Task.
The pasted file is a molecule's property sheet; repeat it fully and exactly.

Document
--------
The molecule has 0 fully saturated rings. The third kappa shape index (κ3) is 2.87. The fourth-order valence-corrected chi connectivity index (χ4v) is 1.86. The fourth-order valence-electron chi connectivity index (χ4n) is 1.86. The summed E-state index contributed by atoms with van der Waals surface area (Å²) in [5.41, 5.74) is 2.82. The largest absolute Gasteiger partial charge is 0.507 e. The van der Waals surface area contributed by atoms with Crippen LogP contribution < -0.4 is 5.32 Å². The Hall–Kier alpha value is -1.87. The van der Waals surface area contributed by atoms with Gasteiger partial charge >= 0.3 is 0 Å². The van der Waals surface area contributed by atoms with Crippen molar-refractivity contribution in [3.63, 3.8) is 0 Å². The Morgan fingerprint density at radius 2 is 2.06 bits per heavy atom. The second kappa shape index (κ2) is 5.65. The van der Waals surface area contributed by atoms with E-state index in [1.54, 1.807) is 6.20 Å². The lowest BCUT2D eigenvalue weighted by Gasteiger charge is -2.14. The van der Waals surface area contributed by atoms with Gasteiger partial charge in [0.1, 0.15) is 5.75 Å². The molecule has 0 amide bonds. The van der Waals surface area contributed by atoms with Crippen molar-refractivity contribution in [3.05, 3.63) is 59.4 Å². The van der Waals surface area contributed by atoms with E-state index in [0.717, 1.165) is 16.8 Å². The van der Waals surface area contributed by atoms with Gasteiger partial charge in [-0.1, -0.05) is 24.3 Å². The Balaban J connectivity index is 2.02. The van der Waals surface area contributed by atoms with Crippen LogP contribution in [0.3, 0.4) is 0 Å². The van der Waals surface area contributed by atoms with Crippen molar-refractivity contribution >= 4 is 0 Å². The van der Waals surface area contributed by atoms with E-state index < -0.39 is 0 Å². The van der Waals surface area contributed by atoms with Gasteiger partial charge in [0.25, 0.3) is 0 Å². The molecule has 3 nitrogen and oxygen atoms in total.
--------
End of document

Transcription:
The molecule has 0 fully saturated rings. The third kappa shape index (κ3) is 2.87. The fourth-order valence-corrected chi connectivity index (χ4v) is 1.86. The fourth-order valence-electron chi connectivity index (χ4n) is 1.86. The summed E-state index contributed by atoms with van der Waals surface area (Å²) in [5.41, 5.74) is 2.82. The largest absolute Gasteiger partial charge is 0.507 e. The van der Waals surface area contributed by atoms with Crippen LogP contribution < -0.4 is 5.32 Å². The Hall–Kier alpha value is -1.87. The van der Waals surface area contributed by atoms with Gasteiger partial charge >= 0.3 is 0 Å². The van der Waals surface area contributed by atoms with Crippen molar-refractivity contribution in [3.63, 3.8) is 0 Å². The Morgan fingerprint density at radius 2 is 2.06 bits per heavy atom. The second kappa shape index (κ2) is 5.65. The van der Waals surface area contributed by atoms with E-state index in [1.54, 1.807) is 6.20 Å². The lowest BCUT2D eigenvalue weighted by Gasteiger charge is -2.14. The van der Waals surface area contributed by atoms with Gasteiger partial charge in [0.1, 0.15) is 5.75 Å². The molecule has 0 amide bonds. The van der Waals surface area contributed by atoms with Crippen molar-refractivity contribution in [3.05, 3.63) is 59.4 Å². The van der Waals surface area contributed by atoms with E-state index in [0.717, 1.165) is 16.8 Å². The van der Waals surface area contributed by atoms with Gasteiger partial charge in [-0.1, -0.05) is 24.3 Å². The Balaban J connectivity index is 2.02. The van der Waals surface area contributed by atoms with Crippen LogP contribution in [0.3, 0.4) is 0 Å². The van der Waals surface area contributed by atoms with Crippen molar-refractivity contribution >= 4 is 0 Å². The van der Waals surface area contributed by atoms with E-state index < -0.39 is 0 Å². The van der Waals surface area contributed by atoms with Gasteiger partial charge in [0.25, 0.3) is 0 Å². The molecule has 3 nitrogen and oxygen atoms in total.